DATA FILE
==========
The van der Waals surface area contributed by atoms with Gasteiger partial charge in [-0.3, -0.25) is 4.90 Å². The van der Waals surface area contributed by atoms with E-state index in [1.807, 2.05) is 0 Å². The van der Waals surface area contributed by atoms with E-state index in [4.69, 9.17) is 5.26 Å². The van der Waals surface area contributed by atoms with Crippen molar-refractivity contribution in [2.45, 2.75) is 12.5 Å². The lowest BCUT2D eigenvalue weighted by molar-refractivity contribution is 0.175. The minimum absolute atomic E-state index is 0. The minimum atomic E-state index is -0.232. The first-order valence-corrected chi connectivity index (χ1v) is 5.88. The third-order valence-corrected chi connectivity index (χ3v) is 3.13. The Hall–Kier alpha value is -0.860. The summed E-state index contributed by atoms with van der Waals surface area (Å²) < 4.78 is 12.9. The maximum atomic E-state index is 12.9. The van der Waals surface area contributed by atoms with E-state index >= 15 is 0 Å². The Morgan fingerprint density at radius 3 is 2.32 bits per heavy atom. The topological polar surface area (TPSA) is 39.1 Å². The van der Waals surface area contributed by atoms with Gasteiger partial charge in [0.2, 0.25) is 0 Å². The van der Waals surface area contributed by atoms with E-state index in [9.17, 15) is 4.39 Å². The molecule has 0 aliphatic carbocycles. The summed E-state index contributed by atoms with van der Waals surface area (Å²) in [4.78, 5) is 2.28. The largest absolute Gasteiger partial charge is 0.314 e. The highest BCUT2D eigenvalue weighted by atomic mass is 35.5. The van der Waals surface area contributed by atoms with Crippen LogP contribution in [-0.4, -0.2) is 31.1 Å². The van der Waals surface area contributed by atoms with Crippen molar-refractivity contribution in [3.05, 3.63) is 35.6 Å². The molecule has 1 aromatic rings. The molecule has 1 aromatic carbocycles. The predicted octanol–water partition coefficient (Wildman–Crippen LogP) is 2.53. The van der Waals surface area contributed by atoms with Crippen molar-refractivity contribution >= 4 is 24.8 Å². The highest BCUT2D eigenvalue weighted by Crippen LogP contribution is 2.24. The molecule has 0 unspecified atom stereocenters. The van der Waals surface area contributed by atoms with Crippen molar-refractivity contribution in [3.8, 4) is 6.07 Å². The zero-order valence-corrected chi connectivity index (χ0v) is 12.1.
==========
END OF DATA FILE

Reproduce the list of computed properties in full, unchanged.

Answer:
The van der Waals surface area contributed by atoms with Gasteiger partial charge in [-0.3, -0.25) is 4.90 Å². The van der Waals surface area contributed by atoms with E-state index in [1.807, 2.05) is 0 Å². The van der Waals surface area contributed by atoms with E-state index in [4.69, 9.17) is 5.26 Å². The van der Waals surface area contributed by atoms with Crippen molar-refractivity contribution in [2.45, 2.75) is 12.5 Å². The lowest BCUT2D eigenvalue weighted by molar-refractivity contribution is 0.175. The minimum absolute atomic E-state index is 0. The minimum atomic E-state index is -0.232. The first-order valence-corrected chi connectivity index (χ1v) is 5.88. The third-order valence-corrected chi connectivity index (χ3v) is 3.13. The Hall–Kier alpha value is -0.860. The summed E-state index contributed by atoms with van der Waals surface area (Å²) < 4.78 is 12.9. The maximum atomic E-state index is 12.9. The van der Waals surface area contributed by atoms with E-state index >= 15 is 0 Å². The Morgan fingerprint density at radius 3 is 2.32 bits per heavy atom. The topological polar surface area (TPSA) is 39.1 Å². The van der Waals surface area contributed by atoms with Gasteiger partial charge in [0.2, 0.25) is 0 Å². The van der Waals surface area contributed by atoms with E-state index in [9.17, 15) is 4.39 Å². The molecule has 0 aliphatic carbocycles. The summed E-state index contributed by atoms with van der Waals surface area (Å²) in [4.78, 5) is 2.28. The largest absolute Gasteiger partial charge is 0.314 e. The highest BCUT2D eigenvalue weighted by atomic mass is 35.5. The van der Waals surface area contributed by atoms with Crippen LogP contribution in [-0.4, -0.2) is 31.1 Å². The van der Waals surface area contributed by atoms with Crippen molar-refractivity contribution in [3.05, 3.63) is 35.6 Å². The molecule has 1 aromatic rings. The molecule has 1 aromatic carbocycles. The predicted octanol–water partition coefficient (Wildman–Crippen LogP) is 2.53. The van der Waals surface area contributed by atoms with Crippen molar-refractivity contribution >= 4 is 24.8 Å². The highest BCUT2D eigenvalue weighted by Crippen LogP contribution is 2.24. The molecule has 0 unspecified atom stereocenters. The van der Waals surface area contributed by atoms with Crippen molar-refractivity contribution in [3.8, 4) is 6.07 Å². The zero-order valence-corrected chi connectivity index (χ0v) is 12.1.